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Effects of a novel schizophrenia risk variant rs7914558 at CNNM2 on brain structure and attributional style

  • Emma Jane Rose (a1), April Hargreaves (a2), Derek Morris (a2), Ciara Fahey (a2), Daniela Tropea (a2), Elizabeth Cummings (a3), Carlo Caltagirone (a3), Paola Bossú (a4), Chiara Chiapponi (a4), Fabrizio Piras (a4), Gianfranco Spalletta (a4), Michael Gill (a5), Aiden Corvin (a5) and Gary Donohoe (a6)...

A single nucleotide polymorphism (rs7914558) within the cyclin M2 (CNNM2) gene was recently identified as a common risk variant for schizophrenia. The mechanism by which CNNM2 confers risk is unknown.


To determine the impact of the rs7914558 risk ‘A’ allele on measures of neurocognition, social cognition and brain structure.


Patients with schizophrenia (n = 400) and healthy controls (n = 160) completed measures of neuropsychological function and social cognition. Structural magnetic resonance imaging data were also acquired from an overlapping sample of Irish healthy controls (n = 159) and an independent sample of Italian patients (n = 82) and healthy controls (n = 39).


No effects of genotype on neuropsychological test performance were observed. However, a dosage effect of the risk allele was found for an index of social cognition (i.e. attributional style), such that risk status was associated with reduced self-serving bias across groups (GG>AG>AA, P<0.05). Using voxel-based morphometry to investigate neuroanatomical regions putatively supporting social cognition, risk carriers had relatively increased grey matter volume in the right temporal pole and right anterior cingulate cortex (P corrected<0.05) in the Irish healthy controls sample; neuroanatomical associations between CNNM2 and grey matter volume in anterior cingulate cortex were also observed in the Italian schizophrenia and healthy controls samples.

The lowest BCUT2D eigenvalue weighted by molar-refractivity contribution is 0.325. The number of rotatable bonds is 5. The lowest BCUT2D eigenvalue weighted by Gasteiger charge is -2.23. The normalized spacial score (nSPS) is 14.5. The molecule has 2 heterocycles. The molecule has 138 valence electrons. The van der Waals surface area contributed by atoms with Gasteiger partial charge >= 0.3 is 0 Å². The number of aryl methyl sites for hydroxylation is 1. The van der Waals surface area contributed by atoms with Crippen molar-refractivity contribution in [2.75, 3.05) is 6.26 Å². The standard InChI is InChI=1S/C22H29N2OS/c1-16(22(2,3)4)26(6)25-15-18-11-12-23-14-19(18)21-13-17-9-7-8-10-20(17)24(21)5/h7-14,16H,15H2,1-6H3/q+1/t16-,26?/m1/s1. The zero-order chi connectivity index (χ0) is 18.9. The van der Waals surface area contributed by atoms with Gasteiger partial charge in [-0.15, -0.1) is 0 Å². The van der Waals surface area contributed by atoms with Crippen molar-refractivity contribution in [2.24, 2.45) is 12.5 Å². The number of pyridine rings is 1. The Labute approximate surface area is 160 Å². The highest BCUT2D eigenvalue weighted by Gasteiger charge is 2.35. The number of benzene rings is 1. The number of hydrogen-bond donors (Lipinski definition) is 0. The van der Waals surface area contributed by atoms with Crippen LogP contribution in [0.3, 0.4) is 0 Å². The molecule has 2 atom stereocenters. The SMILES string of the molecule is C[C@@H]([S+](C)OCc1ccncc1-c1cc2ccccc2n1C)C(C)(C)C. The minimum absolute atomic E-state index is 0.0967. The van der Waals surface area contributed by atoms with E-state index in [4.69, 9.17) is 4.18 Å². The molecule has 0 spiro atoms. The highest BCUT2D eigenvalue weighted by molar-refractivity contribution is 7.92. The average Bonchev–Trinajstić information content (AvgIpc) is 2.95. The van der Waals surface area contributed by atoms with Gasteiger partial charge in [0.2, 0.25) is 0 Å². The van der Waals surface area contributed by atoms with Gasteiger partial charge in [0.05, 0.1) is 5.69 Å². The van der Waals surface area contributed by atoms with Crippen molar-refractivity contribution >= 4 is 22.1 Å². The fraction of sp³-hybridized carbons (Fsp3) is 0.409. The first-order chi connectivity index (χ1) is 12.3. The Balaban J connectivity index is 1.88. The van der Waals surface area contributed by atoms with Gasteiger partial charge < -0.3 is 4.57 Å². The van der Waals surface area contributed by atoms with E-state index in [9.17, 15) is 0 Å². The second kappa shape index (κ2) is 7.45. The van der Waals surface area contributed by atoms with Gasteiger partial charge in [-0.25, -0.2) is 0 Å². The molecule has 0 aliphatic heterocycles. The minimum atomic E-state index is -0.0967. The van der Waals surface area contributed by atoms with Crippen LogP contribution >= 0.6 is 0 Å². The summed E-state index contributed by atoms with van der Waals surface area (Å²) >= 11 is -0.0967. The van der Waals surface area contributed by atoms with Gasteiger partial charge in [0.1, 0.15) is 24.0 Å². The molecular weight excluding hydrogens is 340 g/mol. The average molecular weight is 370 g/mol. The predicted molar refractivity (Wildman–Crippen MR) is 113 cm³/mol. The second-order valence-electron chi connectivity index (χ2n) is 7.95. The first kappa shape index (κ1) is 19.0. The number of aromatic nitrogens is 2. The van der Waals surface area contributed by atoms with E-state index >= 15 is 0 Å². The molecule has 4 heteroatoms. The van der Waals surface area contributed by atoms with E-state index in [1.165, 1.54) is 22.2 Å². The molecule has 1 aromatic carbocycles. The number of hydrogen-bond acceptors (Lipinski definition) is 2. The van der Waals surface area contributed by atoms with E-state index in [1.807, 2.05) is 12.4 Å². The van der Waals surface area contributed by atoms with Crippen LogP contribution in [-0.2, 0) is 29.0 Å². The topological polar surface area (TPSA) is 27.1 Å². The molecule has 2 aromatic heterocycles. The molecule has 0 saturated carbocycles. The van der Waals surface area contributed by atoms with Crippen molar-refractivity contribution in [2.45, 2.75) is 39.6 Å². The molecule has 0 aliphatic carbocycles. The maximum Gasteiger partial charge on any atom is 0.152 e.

Although the biological role of CNNM2 in schizophrenia remains unknown, these data suggest that this CNNM2 risk variant rs7914558 may have an impact on neural systems relevant to social cognition. How such effects may mediate the relationship between genotype and disease risk remains to be established.

Corresponding author
Gary Donohoe, School of Psyhology, National University of Ireland, Galway, Ireland. Email:
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The Science Foundation Ireland, the Health Research Board (Ireland) and the Italian Ministry of Health provided financial support for these studies.